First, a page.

Taxpayers with hidden cash get chance to come clean

| 10/02/2011

(CNS): Taxpayers in the US are being given another chance to come clean about money in offshore accounts without running the risk of being prosecuted. The Internal Revenue Service said yesterday that under a special voluntary disclosure initiative designed to bring offshore money back into the country’s tax system people with undisclosed income from hidden offshore accounts were being offered a fair opportunity to get current with their taxes. The new voluntary disclosure initiative will be available until the end of August this year. The first disclosure programme closed with 15,000 people coming forward in 2009 the US tax office stated but since then some 3,000 taxpayers have come forward with bank accounts from around the world.

These taxpayers will also be eligible to take advantage of the special provisions of the new initiative.
“As we continue to amass more information and pursue more people internationally, the risk to individuals hiding assets offshore is increasing,” said IRS Commissioner Doug Shulman. “This new effort gives those hiding money in foreign accounts a tough, fair way to resolve their tax problems once and for all. And it gives people a chance to come in before we find them.”

He added that the goal is to get people back into the US tax system and that combating international tax evasion was a priority for the IRS.

“We have additional cases and banks under review. The situation will just get worse in the months ahead for those hiding assets and income offshore. This new disclosure initiative is the last, best chance for people to get back into the system,” the commissioner said in an official government release.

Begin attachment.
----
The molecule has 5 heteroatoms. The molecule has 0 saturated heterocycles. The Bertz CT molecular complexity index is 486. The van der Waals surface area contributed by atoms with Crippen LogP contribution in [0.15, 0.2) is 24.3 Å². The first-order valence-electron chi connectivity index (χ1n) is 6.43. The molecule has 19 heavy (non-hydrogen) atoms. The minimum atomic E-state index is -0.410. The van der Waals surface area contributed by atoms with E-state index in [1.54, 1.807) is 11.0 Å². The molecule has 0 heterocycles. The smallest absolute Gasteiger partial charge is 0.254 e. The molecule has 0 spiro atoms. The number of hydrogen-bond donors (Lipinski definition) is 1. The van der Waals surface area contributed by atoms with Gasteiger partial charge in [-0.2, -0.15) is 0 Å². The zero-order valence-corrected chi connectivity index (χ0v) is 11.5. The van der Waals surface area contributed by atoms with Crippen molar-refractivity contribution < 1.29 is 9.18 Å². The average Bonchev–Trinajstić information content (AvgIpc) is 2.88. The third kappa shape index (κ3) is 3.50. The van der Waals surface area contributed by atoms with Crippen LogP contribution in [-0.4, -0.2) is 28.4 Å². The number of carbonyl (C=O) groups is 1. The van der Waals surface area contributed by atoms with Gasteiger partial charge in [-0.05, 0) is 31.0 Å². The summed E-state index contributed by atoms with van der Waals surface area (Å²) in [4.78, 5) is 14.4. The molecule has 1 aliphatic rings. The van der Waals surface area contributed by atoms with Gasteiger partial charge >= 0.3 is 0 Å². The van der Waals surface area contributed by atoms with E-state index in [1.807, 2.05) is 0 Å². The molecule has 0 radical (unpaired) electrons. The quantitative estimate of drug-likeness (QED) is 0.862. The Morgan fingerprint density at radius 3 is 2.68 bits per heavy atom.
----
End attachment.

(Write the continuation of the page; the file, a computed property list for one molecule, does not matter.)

The 2011 Offshore Voluntary Disclosure Initiative (OVDI) includes several changes from the 2009 programme. The overall penalty structure for 2011 is higher which means people who did not come in through the 2009 voluntary disclosure program will not be rewarded for waiting.

There is a new penalty framework thatrequires individuals to pay 25 percent of the amount in the foreign bank accounts in the year with the highest aggregate account balance covering the 2003 to 2010 time period.

Some taxpayers will be eligible for 5 or 12.5 percent penalties. Participants also must pay back-taxes and interest for up to eight years as well as paying accuracy-related and/or delinquency penalties.
Taxpayers participating in the new initiative must file all original and amended tax returns and include payment for taxes, interest and accuracy-related penalties by the 31 August deadline.

The IRS is also making other modifications to the 2011 disclosure initiative. Participants face a 25 percent penalty, but taxpayers in limited situations can qualify for a 5 percent penalty.
The IRS also created a new penalty category of 12.5 percent for treating smaller offshore accounts. People whose offshore accounts or assets did not surpass $75,000 in any calendar year covered by the 2011 initiative will qualify for this lower rate.
The 2011 initiative offers benefits to encourage taxpayers to come in now rather than risk IRS detection. Taxpayers hiding assets offshore who do not come forward will face far higher penalty scenarios as well as the possibility of criminal prosecution.

“This is a fair offer for people with offshore accounts who want to get right with the nation’s taxpayers,” Shulman said. “This initiative offers them the chance to get certainty about how their case will be handled. Just as importantly, those who truly come in voluntarily can avoid criminal prosecution as well.”
The IRS will also launch a new section on that includes the full terms and conditions on the 2011 Offshore Voluntary Disclosure Initiative, including an extensive set of questions and answers to help taxpayers and tax professionals. The web site also includes details on how people can make a voluntary disclosure.

Shulman said IRS efforts in the international arena will only increase as time goes on.

“Tax secrecy continues to erode,” Shulman said. “We are not letting up on international tax issues, and more is in the works. For those hiding cash or assets offshore, the time to come in is now. The risk of being caught will only increase.”


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